connection with the waters compressed below, when, owing to the law of diffusion, the ingredients, being released, mix with the moisture of the little canals, and are there taken from the lowest to the topmost levels, permeating the ground and furnishing nourishment to the plant-roots at the surface. It is on account of this curious action of loess that a copious rainfall is more necessary in Northern China than elsewhere, for with a dearth of rain the capillary communication from above, below, and vice versa, is interrupted, and vegetation loses both its moisture and manure. Drought and famine are consequently synonymous terms here.
As to the origin of loess, Baron von Richthofen's theory is substantially as follows: The uniform composition of this material over extended areas, coupled with the absence of stratification and of marine or fresh-water organic remains, renders impossible the hypothesis that it is a water-deposit. On the other hand, it contains vast quantities of land-shells and the vestiges of animals (mammalia) at every level both in remarkably perfect condition. Concluding, also, that from the conformation of the neighboring mountain-chains and their peculiar weathering, the glacial theory is inadmissible, he advances the supposition that loess is a subaërial deposit, and that its fields are the drained analogues of the steppe-basins of Central Asia. They date from a geological era of great dryness, before the existence of the Yellow and other rivers of the northern provinces. As the rocks and hills of the highlands disintegrated, the sand was removed, not by water-courses seaward, but by the high winds ranging over a treeless desert landward, until the dust settled in the grass-covered districts of what is at present China Proper. New vegetation was at once nourished, while its roots were raised by the constantly arriving deposit; the decay of old roots produced the lime-lined canals which impart to this material its peculiar characteristics. Any one who has observed the terrible dust-storms of Northern China, when the air is filled with an impalpable yellow powder, which leaves its coating upon everything, and often extends in a fog-like cloud hundreds of miles to sea, will understand the power of this action during many thousand centuries. This deposition received the shells and bones of innumerable animals, while the dissolved solutions contained in its bulk staid therein, or saturated the water of small lakes. By the sinking of mountain-chains in the south, rain-clouds emptied themselves over this region with much greater frequency, and gradually the system became drained, the erosion working backward from the coast, slowly cutting into one basin after another. "With the sinking of its salts to lower levels, unexampled richness was added to the wonderful topography of this singular formation.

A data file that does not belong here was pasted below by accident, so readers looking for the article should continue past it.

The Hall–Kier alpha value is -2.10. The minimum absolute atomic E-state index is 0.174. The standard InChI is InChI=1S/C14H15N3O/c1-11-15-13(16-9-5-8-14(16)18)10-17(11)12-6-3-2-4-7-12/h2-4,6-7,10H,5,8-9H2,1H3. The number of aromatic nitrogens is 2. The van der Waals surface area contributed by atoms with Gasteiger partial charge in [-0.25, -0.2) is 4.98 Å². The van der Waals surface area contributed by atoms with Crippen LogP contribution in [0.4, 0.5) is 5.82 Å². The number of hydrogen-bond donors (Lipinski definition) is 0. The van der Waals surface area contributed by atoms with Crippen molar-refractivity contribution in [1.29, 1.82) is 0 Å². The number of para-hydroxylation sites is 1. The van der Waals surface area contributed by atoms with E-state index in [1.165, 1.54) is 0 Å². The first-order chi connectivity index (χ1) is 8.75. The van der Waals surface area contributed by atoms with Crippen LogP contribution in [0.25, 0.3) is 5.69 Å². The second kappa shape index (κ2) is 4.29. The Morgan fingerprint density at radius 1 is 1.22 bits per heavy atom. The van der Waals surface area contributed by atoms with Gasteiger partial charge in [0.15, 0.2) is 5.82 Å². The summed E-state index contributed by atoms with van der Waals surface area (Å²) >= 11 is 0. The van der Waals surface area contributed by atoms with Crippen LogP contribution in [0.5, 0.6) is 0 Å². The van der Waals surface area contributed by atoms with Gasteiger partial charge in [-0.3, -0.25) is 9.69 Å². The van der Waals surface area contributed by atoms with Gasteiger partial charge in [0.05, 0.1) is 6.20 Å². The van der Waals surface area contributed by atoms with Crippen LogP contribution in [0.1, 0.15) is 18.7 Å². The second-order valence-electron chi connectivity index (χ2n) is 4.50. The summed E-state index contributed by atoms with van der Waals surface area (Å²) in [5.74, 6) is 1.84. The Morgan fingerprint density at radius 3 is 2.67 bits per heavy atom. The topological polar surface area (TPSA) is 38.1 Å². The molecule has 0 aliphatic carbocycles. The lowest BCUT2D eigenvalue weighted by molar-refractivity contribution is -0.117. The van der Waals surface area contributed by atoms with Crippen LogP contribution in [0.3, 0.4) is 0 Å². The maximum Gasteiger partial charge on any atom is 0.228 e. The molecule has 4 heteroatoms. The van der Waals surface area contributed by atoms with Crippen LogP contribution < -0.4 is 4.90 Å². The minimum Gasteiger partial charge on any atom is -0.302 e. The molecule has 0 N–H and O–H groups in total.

Mr. Pumpelly, while accepting this ingenious theory in place of his own (that of a fresh-water lake deposit), adds that the supply of loess might have been materially increased by the vast mers-de-glace